Harper Lee quote about seeing from To Kill a Mockingbird - People generally see what they look for, and hear what they listen for
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People generally see what they look for, and hear what they listen for
 Harper Lee, To Kill a Mockingbird (1960). copy citation

Context

“He looked suddenly weary; his age was showing, and I thought about what Atticus had said—he and Mrs. Taylor didn't kiss much—he must have been nearly seventy.
«There has been a request,» Judge Taylor said, «that this courtroom be cleared of spectators, or at least of women and children, a request that will be denied for the time being. People generally see what they look for, and hear what they listen for, and they have the right to subject their children to it, but I can assure you of one thing: you will receive what you see and hear in silence or you will leave this courtroom, but you won't leave it until the whole boiling of you come before me on contempt charges. Mr. Ewell, you will keep your testimony within the confines of Christian English usage, if that is possible. Proceed, Mr. Gilmer.»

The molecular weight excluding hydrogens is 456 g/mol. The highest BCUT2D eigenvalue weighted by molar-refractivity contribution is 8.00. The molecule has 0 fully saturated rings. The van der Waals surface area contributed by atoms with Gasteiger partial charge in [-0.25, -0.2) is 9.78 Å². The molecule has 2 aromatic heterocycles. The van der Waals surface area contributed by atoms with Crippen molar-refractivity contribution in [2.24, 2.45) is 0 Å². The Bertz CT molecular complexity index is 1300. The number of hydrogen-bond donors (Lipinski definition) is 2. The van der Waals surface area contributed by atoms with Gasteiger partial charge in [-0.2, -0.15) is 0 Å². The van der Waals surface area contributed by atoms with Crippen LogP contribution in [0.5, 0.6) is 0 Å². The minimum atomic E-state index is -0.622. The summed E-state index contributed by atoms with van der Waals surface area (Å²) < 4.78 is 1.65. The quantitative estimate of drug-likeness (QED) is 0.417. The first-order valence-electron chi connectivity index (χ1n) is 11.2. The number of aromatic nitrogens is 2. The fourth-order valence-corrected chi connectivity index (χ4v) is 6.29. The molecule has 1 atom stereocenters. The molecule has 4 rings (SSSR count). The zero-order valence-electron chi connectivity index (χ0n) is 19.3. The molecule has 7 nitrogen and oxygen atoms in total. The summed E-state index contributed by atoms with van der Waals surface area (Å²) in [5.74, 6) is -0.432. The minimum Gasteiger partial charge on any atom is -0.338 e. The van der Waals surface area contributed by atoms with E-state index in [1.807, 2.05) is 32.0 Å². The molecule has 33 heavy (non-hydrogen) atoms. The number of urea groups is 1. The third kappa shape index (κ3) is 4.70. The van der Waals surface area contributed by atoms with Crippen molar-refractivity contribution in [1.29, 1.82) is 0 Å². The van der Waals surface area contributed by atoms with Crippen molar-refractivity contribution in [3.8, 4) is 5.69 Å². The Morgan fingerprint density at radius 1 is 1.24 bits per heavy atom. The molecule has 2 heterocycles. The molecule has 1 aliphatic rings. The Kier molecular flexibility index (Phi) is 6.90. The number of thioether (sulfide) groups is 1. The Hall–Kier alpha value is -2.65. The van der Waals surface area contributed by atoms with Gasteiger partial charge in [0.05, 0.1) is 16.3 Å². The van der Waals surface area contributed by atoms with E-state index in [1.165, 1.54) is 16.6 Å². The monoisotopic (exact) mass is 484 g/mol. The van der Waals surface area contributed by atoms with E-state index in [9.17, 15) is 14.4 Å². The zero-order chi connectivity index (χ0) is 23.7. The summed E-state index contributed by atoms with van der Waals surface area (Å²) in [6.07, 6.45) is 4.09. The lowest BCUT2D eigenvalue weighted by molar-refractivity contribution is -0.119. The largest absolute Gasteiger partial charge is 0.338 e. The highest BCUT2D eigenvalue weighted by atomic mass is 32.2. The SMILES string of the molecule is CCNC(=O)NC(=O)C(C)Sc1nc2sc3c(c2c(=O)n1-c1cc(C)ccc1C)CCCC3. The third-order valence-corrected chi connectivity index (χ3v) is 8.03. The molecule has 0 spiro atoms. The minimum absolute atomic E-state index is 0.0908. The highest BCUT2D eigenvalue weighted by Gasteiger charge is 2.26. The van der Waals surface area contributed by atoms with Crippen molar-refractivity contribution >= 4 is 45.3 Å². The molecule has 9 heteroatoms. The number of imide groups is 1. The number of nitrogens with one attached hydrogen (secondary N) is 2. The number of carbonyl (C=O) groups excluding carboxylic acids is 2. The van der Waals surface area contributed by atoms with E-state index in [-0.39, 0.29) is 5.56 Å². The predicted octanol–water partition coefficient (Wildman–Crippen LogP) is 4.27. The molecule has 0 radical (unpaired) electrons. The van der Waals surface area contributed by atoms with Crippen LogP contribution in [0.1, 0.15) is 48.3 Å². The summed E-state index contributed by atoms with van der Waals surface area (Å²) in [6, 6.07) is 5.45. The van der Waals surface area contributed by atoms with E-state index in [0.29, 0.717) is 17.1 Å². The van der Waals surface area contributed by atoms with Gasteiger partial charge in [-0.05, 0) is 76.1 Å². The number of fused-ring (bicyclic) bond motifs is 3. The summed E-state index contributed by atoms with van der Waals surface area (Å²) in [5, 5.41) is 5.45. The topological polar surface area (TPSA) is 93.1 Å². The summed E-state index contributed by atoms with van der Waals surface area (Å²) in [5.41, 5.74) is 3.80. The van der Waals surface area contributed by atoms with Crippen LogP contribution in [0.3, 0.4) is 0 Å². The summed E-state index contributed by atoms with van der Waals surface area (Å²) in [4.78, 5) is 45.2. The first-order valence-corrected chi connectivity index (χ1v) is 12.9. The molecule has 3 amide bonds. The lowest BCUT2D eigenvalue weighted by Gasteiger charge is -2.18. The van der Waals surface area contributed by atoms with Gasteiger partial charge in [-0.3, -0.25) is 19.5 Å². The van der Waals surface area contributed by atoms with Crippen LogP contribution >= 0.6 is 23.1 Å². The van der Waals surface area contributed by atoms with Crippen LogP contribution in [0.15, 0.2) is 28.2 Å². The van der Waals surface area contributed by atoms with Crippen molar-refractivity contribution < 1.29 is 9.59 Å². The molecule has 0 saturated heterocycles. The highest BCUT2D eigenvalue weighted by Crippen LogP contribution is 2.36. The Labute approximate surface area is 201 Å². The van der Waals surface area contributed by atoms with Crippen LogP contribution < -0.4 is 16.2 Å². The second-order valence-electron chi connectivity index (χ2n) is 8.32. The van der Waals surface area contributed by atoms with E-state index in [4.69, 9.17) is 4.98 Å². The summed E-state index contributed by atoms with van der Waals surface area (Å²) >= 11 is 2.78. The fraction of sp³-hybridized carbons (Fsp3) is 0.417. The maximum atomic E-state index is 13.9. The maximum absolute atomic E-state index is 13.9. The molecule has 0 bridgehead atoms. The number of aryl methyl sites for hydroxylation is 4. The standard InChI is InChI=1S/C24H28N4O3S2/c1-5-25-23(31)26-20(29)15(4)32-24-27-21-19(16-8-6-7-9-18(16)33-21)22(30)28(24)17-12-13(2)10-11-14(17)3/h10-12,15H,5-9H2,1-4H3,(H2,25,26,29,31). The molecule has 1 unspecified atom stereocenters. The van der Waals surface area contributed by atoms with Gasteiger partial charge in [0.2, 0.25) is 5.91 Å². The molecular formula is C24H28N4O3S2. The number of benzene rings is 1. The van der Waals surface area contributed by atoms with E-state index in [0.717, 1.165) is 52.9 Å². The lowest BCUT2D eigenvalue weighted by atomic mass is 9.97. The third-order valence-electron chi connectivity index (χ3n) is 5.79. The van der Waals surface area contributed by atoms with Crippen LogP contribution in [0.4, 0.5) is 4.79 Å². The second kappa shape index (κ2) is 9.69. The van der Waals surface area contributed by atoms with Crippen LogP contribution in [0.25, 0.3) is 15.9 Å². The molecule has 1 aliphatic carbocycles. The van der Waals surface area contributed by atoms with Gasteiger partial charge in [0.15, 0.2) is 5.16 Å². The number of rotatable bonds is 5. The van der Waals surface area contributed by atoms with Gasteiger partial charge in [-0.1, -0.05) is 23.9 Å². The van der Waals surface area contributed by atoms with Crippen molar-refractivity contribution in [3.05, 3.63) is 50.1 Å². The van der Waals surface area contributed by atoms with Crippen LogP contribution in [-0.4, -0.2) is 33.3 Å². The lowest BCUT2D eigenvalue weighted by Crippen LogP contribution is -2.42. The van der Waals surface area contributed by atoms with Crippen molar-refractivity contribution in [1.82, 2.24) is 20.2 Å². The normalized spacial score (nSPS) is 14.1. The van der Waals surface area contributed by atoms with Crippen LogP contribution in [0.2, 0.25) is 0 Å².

Mr. Ewell reminded me of a deaf-mute. I was sure he had never heard the words Judge Taylor directed at him—his mouth struggled silently with them—but their import registered on his face.” source

Meaning and analysis

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